Are All Abortions “Medically Necessary?”

Two California Catholic universities–Santa Clara and Loyola–want not to cover “elective” abortion in their health insurance policies.

That won’t do! After first giving its OK, California may now try to force them. From the San Francisco Chronicle story.

The state Department of Managed Health Care is conducting “an in-depth analysis of the issues surrounding coverage for abortion services under California law,” said Marta Green, the department’s chief deputy director.

What the department is reconsidering, as first reported by California Lawyer magazine, is whether the universities are violating a 1975 state law that requires managed health plans to cover all “medically necessary” procedures. Until the current controversy arose, insurers in California had treated all abortions sought by women in their health plans as medically necessary.

The term “medically necessary” is one used in insurance to determine whether a procedure is covered. It is not the same as elective vs. non-elective procedures.

Still, it is hard to see how abortions are truly medically necessary. Here is the definition:

A. Appropriate for the symptoms and diagnosis or treatment of a condition, illness or injury.

B. Provides for the diagnosis or direct care and treatment of the condition, illness or injury.

C. In accordance with the standards of good medical practice in the service area.

D. Not primarily for the convenience of a plan member or a plan provider.

E. The most appropriate level or type of service or supply that can safely be provided to the plan member.

Most abortions actually fall under D–for convenience.

Insurance companies can treat abortion as medically necessary if they so choose–no doubt because it is cheaper for them than paying for a pregnancy and beyond.

But that isn’t the issue. The question is whether the state should force all abortions to be deemed medically necessary, and hence, mandate all insurance plans to cover every abortion.

For the universities, this is a religious issue:

Leaders of both universities said they were driven by religious principles. “Our core commitments as a Catholic university are incompatible with the inclusion of elective abortion in the university’s health plans, Engh’s office said in a statement.

So what? Conscience on issues such as abortion cannot be allowed.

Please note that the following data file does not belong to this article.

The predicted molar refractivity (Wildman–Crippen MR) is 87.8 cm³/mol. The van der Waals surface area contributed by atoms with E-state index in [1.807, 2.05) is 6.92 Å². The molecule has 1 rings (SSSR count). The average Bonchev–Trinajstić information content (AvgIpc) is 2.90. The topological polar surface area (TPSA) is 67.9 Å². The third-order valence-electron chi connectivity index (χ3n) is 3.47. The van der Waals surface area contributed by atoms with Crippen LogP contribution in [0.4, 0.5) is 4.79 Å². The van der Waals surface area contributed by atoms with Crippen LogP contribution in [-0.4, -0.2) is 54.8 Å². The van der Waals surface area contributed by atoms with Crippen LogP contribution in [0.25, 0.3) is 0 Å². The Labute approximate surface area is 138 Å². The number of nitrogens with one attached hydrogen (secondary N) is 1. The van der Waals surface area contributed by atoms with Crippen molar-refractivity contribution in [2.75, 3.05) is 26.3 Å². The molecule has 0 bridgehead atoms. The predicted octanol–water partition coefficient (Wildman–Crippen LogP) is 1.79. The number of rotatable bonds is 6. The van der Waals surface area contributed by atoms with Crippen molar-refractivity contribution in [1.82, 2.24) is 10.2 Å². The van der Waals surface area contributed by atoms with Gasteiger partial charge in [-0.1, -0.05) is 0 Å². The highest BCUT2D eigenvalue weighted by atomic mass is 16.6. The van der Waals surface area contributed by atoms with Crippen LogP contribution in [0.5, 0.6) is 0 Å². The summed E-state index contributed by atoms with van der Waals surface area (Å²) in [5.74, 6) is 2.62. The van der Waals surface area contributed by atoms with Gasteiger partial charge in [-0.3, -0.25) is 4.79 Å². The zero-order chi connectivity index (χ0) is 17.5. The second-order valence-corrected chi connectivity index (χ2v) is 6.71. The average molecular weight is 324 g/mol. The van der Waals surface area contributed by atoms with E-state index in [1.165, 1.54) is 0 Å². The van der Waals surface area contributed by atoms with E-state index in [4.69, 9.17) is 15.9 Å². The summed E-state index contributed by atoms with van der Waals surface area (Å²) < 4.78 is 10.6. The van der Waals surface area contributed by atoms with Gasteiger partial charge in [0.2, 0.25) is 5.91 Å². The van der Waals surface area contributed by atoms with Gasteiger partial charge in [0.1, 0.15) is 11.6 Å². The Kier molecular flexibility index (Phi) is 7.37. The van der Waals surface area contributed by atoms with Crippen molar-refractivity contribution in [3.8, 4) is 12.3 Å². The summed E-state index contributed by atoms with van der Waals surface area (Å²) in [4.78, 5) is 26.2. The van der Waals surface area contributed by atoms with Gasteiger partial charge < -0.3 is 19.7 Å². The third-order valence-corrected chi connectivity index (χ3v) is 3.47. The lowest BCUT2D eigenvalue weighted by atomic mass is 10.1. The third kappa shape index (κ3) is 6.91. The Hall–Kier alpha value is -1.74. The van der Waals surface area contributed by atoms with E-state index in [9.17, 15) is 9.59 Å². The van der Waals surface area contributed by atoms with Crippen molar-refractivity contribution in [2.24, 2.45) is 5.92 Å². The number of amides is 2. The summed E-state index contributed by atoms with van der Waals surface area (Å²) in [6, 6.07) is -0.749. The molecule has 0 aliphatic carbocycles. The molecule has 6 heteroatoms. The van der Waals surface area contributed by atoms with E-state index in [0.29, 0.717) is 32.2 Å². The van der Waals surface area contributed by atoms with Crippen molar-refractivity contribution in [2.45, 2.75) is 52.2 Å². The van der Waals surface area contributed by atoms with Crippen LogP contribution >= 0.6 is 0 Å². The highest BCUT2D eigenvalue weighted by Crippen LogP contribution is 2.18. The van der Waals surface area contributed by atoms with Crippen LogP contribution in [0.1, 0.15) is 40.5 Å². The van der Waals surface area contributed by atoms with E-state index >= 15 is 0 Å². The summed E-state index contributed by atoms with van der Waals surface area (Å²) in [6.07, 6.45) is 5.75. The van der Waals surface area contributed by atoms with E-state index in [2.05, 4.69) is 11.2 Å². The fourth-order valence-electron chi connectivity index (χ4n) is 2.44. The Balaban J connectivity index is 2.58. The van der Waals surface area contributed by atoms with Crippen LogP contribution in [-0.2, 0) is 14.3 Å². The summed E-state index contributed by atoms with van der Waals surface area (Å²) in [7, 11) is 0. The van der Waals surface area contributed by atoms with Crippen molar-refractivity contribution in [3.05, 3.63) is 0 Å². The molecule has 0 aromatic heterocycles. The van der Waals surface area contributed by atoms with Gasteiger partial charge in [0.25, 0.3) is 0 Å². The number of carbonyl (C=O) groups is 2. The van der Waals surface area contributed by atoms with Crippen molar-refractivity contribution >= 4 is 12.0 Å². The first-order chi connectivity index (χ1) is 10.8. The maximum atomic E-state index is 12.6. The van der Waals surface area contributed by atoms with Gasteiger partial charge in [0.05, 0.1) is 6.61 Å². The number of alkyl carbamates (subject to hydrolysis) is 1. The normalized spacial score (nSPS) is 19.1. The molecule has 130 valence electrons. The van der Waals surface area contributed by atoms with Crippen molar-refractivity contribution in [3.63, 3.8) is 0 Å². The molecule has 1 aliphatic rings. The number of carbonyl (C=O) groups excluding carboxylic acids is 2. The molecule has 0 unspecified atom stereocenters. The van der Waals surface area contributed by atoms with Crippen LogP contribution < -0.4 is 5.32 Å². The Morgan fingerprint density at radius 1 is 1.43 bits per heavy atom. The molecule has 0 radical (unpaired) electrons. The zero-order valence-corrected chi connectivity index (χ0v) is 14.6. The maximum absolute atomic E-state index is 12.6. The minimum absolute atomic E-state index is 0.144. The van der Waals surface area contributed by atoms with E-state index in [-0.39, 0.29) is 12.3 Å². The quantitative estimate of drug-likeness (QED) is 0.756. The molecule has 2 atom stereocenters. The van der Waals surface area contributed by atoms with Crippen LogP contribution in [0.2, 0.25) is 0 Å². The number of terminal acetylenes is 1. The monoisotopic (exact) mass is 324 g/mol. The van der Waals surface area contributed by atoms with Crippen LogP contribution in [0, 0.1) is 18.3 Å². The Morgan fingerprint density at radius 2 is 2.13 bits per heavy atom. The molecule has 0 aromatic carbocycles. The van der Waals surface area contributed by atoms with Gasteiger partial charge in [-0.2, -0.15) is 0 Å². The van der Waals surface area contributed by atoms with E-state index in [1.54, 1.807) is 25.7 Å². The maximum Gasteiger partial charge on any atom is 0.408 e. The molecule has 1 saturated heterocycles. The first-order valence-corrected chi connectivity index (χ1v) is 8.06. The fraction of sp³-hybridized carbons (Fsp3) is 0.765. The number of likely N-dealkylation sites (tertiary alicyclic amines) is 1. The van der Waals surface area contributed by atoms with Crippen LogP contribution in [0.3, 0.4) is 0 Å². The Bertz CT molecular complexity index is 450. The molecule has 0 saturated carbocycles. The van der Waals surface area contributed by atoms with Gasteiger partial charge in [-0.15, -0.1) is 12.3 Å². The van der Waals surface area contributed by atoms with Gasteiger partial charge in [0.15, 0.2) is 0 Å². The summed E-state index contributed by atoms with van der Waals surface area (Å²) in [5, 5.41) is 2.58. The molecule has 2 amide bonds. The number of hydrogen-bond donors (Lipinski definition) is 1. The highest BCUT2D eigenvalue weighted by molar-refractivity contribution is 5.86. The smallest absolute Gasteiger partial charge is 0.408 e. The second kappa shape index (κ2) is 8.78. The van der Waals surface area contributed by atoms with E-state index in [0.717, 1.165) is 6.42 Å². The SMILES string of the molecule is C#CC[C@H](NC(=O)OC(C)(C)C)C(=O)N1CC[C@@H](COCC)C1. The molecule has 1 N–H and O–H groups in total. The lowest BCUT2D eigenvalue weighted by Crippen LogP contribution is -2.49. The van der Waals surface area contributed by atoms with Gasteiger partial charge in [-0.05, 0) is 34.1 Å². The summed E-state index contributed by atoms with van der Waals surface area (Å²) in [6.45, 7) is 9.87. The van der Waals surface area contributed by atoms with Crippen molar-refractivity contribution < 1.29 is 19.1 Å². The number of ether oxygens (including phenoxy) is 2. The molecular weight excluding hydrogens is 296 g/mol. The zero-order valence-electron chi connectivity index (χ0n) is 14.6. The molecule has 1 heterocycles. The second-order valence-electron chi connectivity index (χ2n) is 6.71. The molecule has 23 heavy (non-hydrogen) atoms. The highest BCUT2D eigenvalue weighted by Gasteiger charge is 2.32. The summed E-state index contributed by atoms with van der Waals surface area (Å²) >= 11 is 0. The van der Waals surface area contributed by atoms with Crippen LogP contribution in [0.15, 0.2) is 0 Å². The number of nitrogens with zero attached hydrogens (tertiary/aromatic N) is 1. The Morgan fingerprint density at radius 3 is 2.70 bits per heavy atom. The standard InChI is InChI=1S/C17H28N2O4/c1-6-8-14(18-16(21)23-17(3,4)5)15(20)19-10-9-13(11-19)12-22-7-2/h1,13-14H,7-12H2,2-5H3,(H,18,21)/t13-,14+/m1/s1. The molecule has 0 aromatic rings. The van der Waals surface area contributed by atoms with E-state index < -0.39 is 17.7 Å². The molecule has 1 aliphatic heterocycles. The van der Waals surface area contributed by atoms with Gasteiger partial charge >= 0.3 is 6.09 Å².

Do you see how abortion–like slavery did in the 19th century–corrupts everything it touches?

Wesley J. Smith — Wesley J. Smith is a senior fellow at the Discovery Institute’s Center on Human Exceptionalism.

Most Popular


The Gun-Control Debate Could Break America

Last night, the nation witnessed what looked a lot like an extended version of the famous “two minutes hate” from George Orwell’s novel 1984. During a CNN town hall on gun control, a furious crowd of Americans jeered at two conservatives, Marco Rubio and Dana Loesch, who stood in defense of the Second ... Read More
Film & TV

Why We Can’t Have Wakanda

SPOILERS AHEAD Black Panther is a really good movie that lives up to the hype in just about every way. Surely someone at Marvel Studios had an early doubt, reading the script and thinking: “Wait, we’re going to have hundreds of African warriors in brightly colored tribal garb, using ancient weapons, ... Read More
Law & the Courts

Obstruction Confusions

In his Lawfare critique of one of my several columns about the purported obstruction case against President Trump, Gabriel Schoenfeld loses me — as I suspect he will lose others — when he says of himself, “I do not think I am Trump-deranged.” Gabe graciously expresses fondness for me, and the feeling is ... Read More
Politics & Policy

Students’ Anti-Gun Views

Are children innocents or are they leaders? Are teenagers fully autonomous decision-makers, or are they lumps of mental clay, still being molded by unfolding brain development? The Left seems to have a particularly hard time deciding these days. Take, for example, the high-school students from Parkland, ... Read More